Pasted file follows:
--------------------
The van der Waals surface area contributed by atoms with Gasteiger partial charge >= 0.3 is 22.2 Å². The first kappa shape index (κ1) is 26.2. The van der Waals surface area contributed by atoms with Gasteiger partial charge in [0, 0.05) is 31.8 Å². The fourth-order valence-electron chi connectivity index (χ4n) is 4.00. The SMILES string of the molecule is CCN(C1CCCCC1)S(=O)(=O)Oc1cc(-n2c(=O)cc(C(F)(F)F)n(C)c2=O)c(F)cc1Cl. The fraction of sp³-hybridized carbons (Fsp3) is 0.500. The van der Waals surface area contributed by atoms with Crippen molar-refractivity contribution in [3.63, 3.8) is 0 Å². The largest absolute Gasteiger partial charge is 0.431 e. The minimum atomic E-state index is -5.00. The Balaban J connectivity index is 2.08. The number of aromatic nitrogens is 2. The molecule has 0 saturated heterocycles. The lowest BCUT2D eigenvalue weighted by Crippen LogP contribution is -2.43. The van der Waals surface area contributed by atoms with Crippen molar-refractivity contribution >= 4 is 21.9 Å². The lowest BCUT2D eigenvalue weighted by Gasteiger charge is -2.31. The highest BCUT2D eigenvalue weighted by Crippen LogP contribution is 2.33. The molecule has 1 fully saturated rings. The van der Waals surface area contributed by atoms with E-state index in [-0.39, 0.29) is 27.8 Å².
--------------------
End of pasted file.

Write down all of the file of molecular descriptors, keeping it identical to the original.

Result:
The van der Waals surface area contributed by atoms with Gasteiger partial charge >= 0.3 is 22.2 Å². The first kappa shape index (κ1) is 26.2. The van der Waals surface area contributed by atoms with Gasteiger partial charge in [0, 0.05) is 31.8 Å². The fourth-order valence-electron chi connectivity index (χ4n) is 4.00. The SMILES string of the molecule is CCN(C1CCCCC1)S(=O)(=O)Oc1cc(-n2c(=O)cc(C(F)(F)F)n(C)c2=O)c(F)cc1Cl. The fraction of sp³-hybridized carbons (Fsp3) is 0.500. The van der Waals surface area contributed by atoms with Crippen molar-refractivity contribution in [3.63, 3.8) is 0 Å². The largest absolute Gasteiger partial charge is 0.431 e. The minimum atomic E-state index is -5.00. The Balaban J connectivity index is 2.08. The number of aromatic nitrogens is 2. The molecule has 0 saturated heterocycles. The lowest BCUT2D eigenvalue weighted by Crippen LogP contribution is -2.43. The van der Waals surface area contributed by atoms with Crippen molar-refractivity contribution >= 4 is 21.9 Å². The lowest BCUT2D eigenvalue weighted by Gasteiger charge is -2.31. The highest BCUT2D eigenvalue weighted by Crippen LogP contribution is 2.33. The molecule has 1 fully saturated rings. The van der Waals surface area contributed by atoms with E-state index in [-0.39, 0.29) is 27.8 Å².